Nor did WWF give up its quest to regulate forestry in developing countries. It developed two strategies. The first was to push again for a global convention on forestry, but stealthily. Following the Rio Summit, a "Forum on Forestry" was established in the UN to exchange information on sustainable forestry. There was no technical need for this. The Food and Agriculture Organization (FAO) and the International Tropical Timber Organization (ITTO) had longstanding programs for sustainable forestry. Five years ago, greens set the goal to build support in the UN Forum for an international agreement to regulate forestry policy. The British government even directly petitioned the forum to start work on a treaty. This failed. In May, the forum effectively buried the idea.

 

The second strategy was to turn up the heat with a global campaign against illegal logging. Blair's government backed this, too. It funded new research and strategies. The EU developed an inelegantly titled strategy called "FLEGT" (for "Forestry, Law Enforcement, Governance and Trade"). It proposed that developing countries enter "voluntary" bilateral agreements with the EU to ensure timber exports were verified to demonstrate they were not illegal. This was hardly voluntary: the EU threatened trade sanctions if developing countries did not go along. The EU singled out Africa and Southeast Asia as areas for special attention.

 

Illegal logging evinces emotive responses. Greenpeace complains of rapacious loggers, loss of biodiversity and alienation of forest dwellers. Dramatic numbers about loss of rainforest, particularly in the Amazon, are regularly trotted out. It is undeniable that in many developing countries, sustainable forestry is poorly practised.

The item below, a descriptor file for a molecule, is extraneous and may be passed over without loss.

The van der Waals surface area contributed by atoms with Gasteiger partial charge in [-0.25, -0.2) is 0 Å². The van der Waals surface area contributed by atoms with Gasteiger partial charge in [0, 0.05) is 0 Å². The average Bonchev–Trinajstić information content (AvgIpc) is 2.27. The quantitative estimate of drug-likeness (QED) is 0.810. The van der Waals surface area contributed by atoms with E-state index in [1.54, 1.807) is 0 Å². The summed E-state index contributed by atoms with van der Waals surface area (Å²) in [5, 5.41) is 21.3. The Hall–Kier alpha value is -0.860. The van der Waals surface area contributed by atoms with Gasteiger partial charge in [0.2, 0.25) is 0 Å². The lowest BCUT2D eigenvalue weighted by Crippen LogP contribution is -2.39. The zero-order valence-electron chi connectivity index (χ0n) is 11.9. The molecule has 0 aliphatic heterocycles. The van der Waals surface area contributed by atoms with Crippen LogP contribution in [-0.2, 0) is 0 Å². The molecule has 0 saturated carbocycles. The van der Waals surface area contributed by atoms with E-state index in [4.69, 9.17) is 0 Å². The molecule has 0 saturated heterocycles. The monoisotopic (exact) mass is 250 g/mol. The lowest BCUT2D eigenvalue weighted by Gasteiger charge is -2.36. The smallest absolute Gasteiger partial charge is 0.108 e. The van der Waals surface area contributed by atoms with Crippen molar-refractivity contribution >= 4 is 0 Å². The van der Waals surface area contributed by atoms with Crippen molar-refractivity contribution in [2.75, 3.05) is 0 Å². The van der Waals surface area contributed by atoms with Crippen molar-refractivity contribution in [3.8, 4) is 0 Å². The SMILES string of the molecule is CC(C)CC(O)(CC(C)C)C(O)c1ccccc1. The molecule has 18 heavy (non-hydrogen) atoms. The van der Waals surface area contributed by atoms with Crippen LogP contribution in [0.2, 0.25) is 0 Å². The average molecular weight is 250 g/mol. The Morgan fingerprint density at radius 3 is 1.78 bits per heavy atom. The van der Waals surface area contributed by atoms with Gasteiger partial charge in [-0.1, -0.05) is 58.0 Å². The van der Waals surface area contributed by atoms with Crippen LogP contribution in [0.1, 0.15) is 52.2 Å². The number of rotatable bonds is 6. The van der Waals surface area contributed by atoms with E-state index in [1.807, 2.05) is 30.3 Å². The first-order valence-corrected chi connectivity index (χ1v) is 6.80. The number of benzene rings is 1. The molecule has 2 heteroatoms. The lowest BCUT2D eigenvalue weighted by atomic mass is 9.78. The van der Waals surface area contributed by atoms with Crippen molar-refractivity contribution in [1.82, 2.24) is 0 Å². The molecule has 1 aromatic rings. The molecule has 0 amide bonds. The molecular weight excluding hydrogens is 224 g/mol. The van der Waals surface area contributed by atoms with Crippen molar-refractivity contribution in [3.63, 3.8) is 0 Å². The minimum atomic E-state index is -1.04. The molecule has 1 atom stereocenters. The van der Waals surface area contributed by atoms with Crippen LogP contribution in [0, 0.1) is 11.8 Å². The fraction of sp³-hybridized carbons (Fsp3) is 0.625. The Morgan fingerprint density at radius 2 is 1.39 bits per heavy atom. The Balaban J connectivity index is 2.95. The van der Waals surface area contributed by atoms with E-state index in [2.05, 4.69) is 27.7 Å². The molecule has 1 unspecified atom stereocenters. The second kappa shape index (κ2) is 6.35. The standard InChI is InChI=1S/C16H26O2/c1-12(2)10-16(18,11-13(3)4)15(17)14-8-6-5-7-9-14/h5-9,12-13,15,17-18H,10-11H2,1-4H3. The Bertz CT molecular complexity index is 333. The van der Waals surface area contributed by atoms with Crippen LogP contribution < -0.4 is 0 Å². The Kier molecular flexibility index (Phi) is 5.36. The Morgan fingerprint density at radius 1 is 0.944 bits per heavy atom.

Would a global forest convention end illegal logging? And how big a global problem is it? Most illegally harvested timber is consumed domestically and most is produced in Brazil, not necessarily because it has more illegal logging than anyone else (there are no dependable statistics), but because it is such a large economy and large forestry industry. So claims that a high share of timber production in developing countries is illegally logged will be distorted by the national Brazilian numbers.

 

No one really knows how much timber is illegally logged. But it is clear that it is not a significant share of world trade in timber. Controlling trade is not the key: illegal logging requires national governments to improve implementation of their own laws. So why does the EU threaten trade sanctions? It is simply bullying. That is why they focus on smaller countries.

 

There is something else. The EU and the British programs want developing countries to enshrine measures certifying timber is legally logged (Greenpeace is conveniently calling on them to use the FSC) in government to government agreements. In this way, certification becomes regulation. This is a ground up, step by step, strategy to build international regulation of forestry policy in developing countries.

 

Tony Blair tried to get his illegal logging strategy adopted by the G8 Environment Ministers when they met in March under British leadership. He struck out again. The Bush Administration would not go along. It and the US timber industry consider it is more effective to work with developing countries to develop effective means to implement national policies than to use trade coercion.

 

Tony Blair will continue to have failures with his global environmental initiatives while he pursues strategies to serve WWF's desire to control the world's forests.

 

Alan Oxley is the host of the Asia Pacific page of Tech Central Station.